Posted February 18, 2003 Atlanta
Supported by the National Science Foundation and the U.S. Department of Energy, the study shows that the number of collaborators is the strongest predictor of a scientist's productivity, as measured by books and scholarly papers published.
"For many years, people have been trying to encourage collaboration, but we haven't had much research that actually demonstrates a beneficial effect on productivity," said Barry Bozeman, Regents Professor of Public Policy at Georgia Tech and lead author of the study. "Since developing and maintaining collaborations requires time, there is always a question about whether the benefits of collaboration outweigh the costs. The work we've done suggests that the benefits of collaboration are great, and that collaboration is one of the best predictors of publishing productivity."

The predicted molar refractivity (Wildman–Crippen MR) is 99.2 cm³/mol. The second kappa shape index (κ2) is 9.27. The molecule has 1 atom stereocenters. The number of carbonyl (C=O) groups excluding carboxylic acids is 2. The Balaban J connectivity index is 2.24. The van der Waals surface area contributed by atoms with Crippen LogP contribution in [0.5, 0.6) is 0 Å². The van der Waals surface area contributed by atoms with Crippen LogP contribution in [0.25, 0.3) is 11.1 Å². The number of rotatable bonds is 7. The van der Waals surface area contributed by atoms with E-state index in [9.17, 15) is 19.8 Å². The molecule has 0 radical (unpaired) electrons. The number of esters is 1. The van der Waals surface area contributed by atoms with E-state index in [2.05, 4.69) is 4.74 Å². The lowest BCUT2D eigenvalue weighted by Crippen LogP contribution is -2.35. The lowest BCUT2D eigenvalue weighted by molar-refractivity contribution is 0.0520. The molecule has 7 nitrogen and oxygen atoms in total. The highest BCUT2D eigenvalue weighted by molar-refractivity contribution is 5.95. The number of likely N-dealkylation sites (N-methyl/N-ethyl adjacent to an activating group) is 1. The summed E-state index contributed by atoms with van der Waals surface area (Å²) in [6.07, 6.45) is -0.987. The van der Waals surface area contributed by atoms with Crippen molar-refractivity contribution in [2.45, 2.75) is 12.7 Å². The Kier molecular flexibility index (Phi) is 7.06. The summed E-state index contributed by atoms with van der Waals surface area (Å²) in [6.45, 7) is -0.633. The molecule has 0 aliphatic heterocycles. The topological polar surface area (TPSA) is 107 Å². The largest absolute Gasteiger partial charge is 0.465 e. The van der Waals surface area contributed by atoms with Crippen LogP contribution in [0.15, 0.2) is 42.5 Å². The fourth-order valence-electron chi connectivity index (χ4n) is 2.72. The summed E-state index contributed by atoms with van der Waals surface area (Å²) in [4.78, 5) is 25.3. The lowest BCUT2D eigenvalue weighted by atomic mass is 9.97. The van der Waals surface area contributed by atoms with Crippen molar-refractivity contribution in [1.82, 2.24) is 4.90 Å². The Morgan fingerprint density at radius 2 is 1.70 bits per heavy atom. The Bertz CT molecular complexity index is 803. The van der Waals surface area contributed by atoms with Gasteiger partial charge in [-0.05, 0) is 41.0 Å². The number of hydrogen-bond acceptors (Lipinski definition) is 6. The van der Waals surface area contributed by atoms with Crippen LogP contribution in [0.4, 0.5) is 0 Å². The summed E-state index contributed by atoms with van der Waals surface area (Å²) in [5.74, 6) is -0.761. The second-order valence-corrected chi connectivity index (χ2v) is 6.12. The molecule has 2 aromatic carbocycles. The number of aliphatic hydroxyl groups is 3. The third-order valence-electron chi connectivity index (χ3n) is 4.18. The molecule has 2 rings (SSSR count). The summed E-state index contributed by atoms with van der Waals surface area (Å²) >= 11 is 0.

Bozeman and doctoral student Sooho Lee based their conclusions on surveys returned by 437 academic scientists and engineers working at major research centers in the United States. They also used curriculum vitae (CV) provided by the same set of scientists and engineers to help obtain measures of collaboration and productivity.
The study relates the number of books and refereed journal articles published by each of the respondents over a five-year period to the number of collaborators, considering not only the total number of books and papers, but also a "fractional count" in which each publication was assigned a score based on the number of authors. Bozeman and Lee also looked at other factors releated to publishing productivity, including scientists' rank, age, gender, collaboration strategies and job satisfaction.
The study, "The Impact of Research Collaboration on Scientific Productivity," was presented February 16 at the annual meeting of the American Association for the Advancement of Science (AAAS) in Denver, CO.